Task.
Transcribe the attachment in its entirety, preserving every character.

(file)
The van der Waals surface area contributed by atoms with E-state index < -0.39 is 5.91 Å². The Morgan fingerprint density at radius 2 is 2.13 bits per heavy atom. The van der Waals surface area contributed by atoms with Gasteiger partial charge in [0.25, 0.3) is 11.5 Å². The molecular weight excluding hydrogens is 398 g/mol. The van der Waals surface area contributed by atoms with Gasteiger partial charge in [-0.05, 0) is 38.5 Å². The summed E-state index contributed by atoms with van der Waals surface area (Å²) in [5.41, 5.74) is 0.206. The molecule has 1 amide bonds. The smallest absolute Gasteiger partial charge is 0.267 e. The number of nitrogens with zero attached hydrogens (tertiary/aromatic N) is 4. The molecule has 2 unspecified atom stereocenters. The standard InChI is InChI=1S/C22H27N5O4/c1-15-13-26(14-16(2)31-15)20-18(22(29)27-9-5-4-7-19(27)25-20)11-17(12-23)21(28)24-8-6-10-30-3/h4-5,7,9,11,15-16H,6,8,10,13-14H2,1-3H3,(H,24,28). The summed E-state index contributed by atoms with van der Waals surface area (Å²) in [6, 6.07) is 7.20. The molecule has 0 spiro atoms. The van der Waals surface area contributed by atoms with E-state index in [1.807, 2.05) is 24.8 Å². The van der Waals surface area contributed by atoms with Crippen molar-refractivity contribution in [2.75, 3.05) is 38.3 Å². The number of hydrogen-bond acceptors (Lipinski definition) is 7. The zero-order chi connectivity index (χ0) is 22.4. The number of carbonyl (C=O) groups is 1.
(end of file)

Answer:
The van der Waals surface area contributed by atoms with E-state index < -0.39 is 5.91 Å². The Morgan fingerprint density at radius 2 is 2.13 bits per heavy atom. The van der Waals surface area contributed by atoms with Gasteiger partial charge in [0.25, 0.3) is 11.5 Å². The molecular weight excluding hydrogens is 398 g/mol. The van der Waals surface area contributed by atoms with Gasteiger partial charge in [-0.05, 0) is 38.5 Å². The summed E-state index contributed by atoms with van der Waals surface area (Å²) in [5.41, 5.74) is 0.206. The molecule has 1 amide bonds. The smallest absolute Gasteiger partial charge is 0.267 e. The number of nitrogens with zero attached hydrogens (tertiary/aromatic N) is 4. The molecule has 2 unspecified atom stereocenters. The standard InChI is InChI=1S/C22H27N5O4/c1-15-13-26(14-16(2)31-15)20-18(22(29)27-9-5-4-7-19(27)25-20)11-17(12-23)21(28)24-8-6-10-30-3/h4-5,7,9,11,15-16H,6,8,10,13-14H2,1-3H3,(H,24,28). The summed E-state index contributed by atoms with van der Waals surface area (Å²) in [6, 6.07) is 7.20. The molecule has 0 spiro atoms. The van der Waals surface area contributed by atoms with E-state index in [1.807, 2.05) is 24.8 Å². The van der Waals surface area contributed by atoms with Crippen molar-refractivity contribution in [2.75, 3.05) is 38.3 Å². The number of hydrogen-bond acceptors (Lipinski definition) is 7. The zero-order chi connectivity index (χ0) is 22.4. The number of carbonyl (C=O) groups is 1.